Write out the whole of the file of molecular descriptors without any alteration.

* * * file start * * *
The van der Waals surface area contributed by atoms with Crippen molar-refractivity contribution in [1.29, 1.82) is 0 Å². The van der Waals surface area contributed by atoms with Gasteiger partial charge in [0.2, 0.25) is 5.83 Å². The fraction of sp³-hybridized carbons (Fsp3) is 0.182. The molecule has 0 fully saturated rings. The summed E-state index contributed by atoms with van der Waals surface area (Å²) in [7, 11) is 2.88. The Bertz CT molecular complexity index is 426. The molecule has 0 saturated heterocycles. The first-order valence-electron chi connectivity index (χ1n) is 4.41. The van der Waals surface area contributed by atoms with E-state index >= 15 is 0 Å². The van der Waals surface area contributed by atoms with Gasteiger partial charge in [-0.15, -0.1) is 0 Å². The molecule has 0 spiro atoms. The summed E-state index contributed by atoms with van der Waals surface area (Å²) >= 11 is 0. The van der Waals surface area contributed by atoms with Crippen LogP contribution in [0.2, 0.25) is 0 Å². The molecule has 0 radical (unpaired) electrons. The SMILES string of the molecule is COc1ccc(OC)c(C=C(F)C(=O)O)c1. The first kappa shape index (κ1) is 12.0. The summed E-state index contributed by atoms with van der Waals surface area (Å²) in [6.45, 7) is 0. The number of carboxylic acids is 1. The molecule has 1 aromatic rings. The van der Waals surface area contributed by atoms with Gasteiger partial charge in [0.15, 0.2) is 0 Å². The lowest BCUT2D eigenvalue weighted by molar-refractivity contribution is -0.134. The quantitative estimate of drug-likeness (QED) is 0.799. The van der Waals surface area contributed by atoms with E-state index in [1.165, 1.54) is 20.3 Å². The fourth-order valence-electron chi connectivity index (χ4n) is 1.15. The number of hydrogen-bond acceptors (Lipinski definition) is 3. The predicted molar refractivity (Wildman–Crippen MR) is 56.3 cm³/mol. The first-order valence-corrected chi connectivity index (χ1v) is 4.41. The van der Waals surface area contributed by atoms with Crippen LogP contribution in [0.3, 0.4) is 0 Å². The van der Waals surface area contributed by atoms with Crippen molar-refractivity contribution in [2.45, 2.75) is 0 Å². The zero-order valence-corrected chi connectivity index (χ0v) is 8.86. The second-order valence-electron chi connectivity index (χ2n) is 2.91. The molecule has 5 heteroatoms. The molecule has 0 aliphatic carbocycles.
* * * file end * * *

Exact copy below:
The van der Waals surface area contributed by atoms with Crippen molar-refractivity contribution in [1.29, 1.82) is 0 Å². The van der Waals surface area contributed by atoms with Gasteiger partial charge in [0.2, 0.25) is 5.83 Å². The fraction of sp³-hybridized carbons (Fsp3) is 0.182. The molecule has 0 fully saturated rings. The summed E-state index contributed by atoms with van der Waals surface area (Å²) in [7, 11) is 2.88. The Bertz CT molecular complexity index is 426. The molecule has 0 saturated heterocycles. The first-order valence-electron chi connectivity index (χ1n) is 4.41. The van der Waals surface area contributed by atoms with E-state index >= 15 is 0 Å². The van der Waals surface area contributed by atoms with Gasteiger partial charge in [-0.15, -0.1) is 0 Å². The molecule has 0 spiro atoms. The summed E-state index contributed by atoms with van der Waals surface area (Å²) >= 11 is 0. The van der Waals surface area contributed by atoms with Crippen LogP contribution in [0.2, 0.25) is 0 Å². The molecule has 0 radical (unpaired) electrons. The SMILES string of the molecule is COc1ccc(OC)c(C=C(F)C(=O)O)c1. The first kappa shape index (κ1) is 12.0. The summed E-state index contributed by atoms with van der Waals surface area (Å²) in [6.45, 7) is 0. The number of carboxylic acids is 1. The molecule has 1 aromatic rings. The van der Waals surface area contributed by atoms with Gasteiger partial charge in [0.15, 0.2) is 0 Å². The lowest BCUT2D eigenvalue weighted by molar-refractivity contribution is -0.134. The quantitative estimate of drug-likeness (QED) is 0.799. The van der Waals surface area contributed by atoms with E-state index in [1.165, 1.54) is 20.3 Å². The fourth-order valence-electron chi connectivity index (χ4n) is 1.15. The number of hydrogen-bond acceptors (Lipinski definition) is 3. The predicted molar refractivity (Wildman–Crippen MR) is 56.3 cm³/mol. The first-order valence-corrected chi connectivity index (χ1v) is 4.41. The van der Waals surface area contributed by atoms with Crippen LogP contribution in [0.3, 0.4) is 0 Å². The van der Waals surface area contributed by atoms with Crippen molar-refractivity contribution in [2.45, 2.75) is 0 Å². The zero-order valence-corrected chi connectivity index (χ0v) is 8.86. The second-order valence-electron chi connectivity index (χ2n) is 2.91. The molecule has 5 heteroatoms. The molecule has 0 aliphatic carbocycles.